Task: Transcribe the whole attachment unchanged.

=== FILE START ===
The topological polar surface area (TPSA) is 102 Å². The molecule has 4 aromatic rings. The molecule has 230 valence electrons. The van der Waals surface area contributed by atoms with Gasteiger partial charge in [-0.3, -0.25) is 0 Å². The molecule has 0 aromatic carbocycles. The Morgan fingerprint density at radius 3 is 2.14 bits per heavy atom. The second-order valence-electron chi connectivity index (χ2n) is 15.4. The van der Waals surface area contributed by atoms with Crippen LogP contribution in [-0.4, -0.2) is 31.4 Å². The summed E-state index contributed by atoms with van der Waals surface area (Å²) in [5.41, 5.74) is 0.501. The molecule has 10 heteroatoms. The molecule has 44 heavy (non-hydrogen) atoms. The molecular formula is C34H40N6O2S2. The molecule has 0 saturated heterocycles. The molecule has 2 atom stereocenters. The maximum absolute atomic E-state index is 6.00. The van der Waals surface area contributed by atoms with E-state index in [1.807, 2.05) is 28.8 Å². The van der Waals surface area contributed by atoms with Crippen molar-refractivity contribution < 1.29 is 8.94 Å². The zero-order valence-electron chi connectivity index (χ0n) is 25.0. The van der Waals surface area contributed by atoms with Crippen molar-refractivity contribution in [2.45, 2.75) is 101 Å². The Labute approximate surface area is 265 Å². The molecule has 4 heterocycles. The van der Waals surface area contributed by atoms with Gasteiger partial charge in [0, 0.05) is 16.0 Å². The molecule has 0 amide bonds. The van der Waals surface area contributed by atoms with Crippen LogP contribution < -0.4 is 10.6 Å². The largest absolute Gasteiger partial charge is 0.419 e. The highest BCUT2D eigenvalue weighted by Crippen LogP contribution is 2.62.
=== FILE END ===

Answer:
The topological polar surface area (TPSA) is 102 Å². The molecule has 4 aromatic rings. The molecule has 230 valence electrons. The van der Waals surface area contributed by atoms with Gasteiger partial charge in [-0.3, -0.25) is 0 Å². The molecule has 0 aromatic carbocycles. The Morgan fingerprint density at radius 3 is 2.14 bits per heavy atom. The second-order valence-electron chi connectivity index (χ2n) is 15.4. The van der Waals surface area contributed by atoms with Crippen LogP contribution in [-0.4, -0.2) is 31.4 Å². The summed E-state index contributed by atoms with van der Waals surface area (Å²) in [5.41, 5.74) is 0.501. The molecule has 10 heteroatoms. The molecule has 44 heavy (non-hydrogen) atoms. The molecular formula is C34H40N6O2S2. The molecule has 0 saturated heterocycles. The molecule has 2 atom stereocenters. The maximum absolute atomic E-state index is 6.00. The van der Waals surface area contributed by atoms with E-state index in [1.807, 2.05) is 28.8 Å². The van der Waals surface area contributed by atoms with Crippen molar-refractivity contribution < 1.29 is 8.94 Å². The zero-order valence-electron chi connectivity index (χ0n) is 25.0. The van der Waals surface area contributed by atoms with Crippen molar-refractivity contribution in [2.45, 2.75) is 101 Å². The Labute approximate surface area is 265 Å². The molecule has 4 heterocycles. The van der Waals surface area contributed by atoms with Gasteiger partial charge in [0, 0.05) is 16.0 Å². The molecule has 0 amide bonds. The van der Waals surface area contributed by atoms with Crippen LogP contribution < -0.4 is 10.6 Å². The largest absolute Gasteiger partial charge is 0.419 e. The highest BCUT2D eigenvalue weighted by Crippen LogP contribution is 2.62.